“I was in a worse situation when I got home and was destroying the exit, thinking of what I could have done differently,” he said yesterday morning after making 94 throws to finish 4 1/3 sleeves Saturday.
It helped that after coming back from training on the field and a long discussion with pitching coach Larry Rothschild and reliever Mark Melancon, Musgrove was surprised on the field and then played a game of wrestling with a friend.
Landis Sims, whom Musgrove met last year through filmmaker Eric Cochran, was in Petco Park yesterday for a meeting coordinated by Johnson and the Challenged Athletes Foundation. The Sims, 15, are deficient in limbs, born without hands or legs. Musgrove worked with The Sims last year and the two have kept in touch via text message.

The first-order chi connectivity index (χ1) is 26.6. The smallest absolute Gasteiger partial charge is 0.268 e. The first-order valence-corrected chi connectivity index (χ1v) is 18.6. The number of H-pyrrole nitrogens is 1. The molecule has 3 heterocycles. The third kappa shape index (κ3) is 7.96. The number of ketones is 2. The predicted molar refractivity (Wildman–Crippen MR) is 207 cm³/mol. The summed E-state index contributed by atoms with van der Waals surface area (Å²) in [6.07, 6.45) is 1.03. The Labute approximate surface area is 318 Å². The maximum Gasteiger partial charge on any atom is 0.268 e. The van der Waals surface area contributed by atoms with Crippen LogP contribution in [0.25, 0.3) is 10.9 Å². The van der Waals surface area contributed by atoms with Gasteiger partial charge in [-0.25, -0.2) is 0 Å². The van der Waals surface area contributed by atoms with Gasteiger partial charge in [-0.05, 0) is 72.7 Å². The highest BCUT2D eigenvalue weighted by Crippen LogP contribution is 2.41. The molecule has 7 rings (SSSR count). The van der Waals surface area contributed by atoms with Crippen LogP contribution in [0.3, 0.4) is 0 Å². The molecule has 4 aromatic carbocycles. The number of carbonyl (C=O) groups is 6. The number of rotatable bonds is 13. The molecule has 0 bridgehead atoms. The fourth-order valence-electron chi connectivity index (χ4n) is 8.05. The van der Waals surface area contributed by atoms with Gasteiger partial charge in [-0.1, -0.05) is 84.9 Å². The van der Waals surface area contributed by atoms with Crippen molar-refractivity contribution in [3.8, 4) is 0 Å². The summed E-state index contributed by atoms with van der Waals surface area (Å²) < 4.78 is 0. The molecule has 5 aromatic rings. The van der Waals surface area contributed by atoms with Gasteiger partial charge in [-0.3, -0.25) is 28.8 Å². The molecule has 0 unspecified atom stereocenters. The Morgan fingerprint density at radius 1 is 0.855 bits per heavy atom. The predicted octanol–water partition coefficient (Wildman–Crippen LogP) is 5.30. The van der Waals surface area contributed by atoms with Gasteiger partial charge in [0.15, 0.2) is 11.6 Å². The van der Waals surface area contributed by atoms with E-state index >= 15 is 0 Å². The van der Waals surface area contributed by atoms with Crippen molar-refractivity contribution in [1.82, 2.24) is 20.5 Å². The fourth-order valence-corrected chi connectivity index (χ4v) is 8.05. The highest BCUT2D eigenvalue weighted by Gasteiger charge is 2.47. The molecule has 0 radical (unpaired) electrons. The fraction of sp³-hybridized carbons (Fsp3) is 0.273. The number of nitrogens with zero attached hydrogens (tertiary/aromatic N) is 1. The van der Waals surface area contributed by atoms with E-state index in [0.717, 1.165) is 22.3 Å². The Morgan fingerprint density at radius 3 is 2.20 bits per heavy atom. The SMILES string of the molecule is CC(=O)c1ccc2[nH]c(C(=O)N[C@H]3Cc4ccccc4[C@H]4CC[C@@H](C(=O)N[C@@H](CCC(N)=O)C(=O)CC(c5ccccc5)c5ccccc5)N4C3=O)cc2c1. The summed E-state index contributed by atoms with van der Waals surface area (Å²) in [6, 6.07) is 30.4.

After chatting for a few minutes yesterday morning, Sims and Musgrove played wrestling in front of the Padres’ canoe. Sims throws from his glove. There wasn’t one person watching who didn’t marvel that each of the Sims’ throws was right on Musgrove’s chest.
The 15-year-old from Indiana has just completed his freshman year of high school. He was 4-for-11 as a pinch hitter during his high school season. He strikes with a prosthesis that connects his arms to the bat.
“It feels good to be able to make an impact in someone else’s life, especially someone like Landis who is at a distinct disadvantage compared to a lot of other athletes and a lot of other human beings,” Musgrove said. âIt’s inspiring. It’s motivating to see someone clearly at a disadvantage working as hard as me.
Okay, that’s it for me.
No newsletter for a few days. There will be a lot of coverage online as we follow the Padres All-Stars for the next two days and then get ready for the second half.
I’m talking to you on Saturday.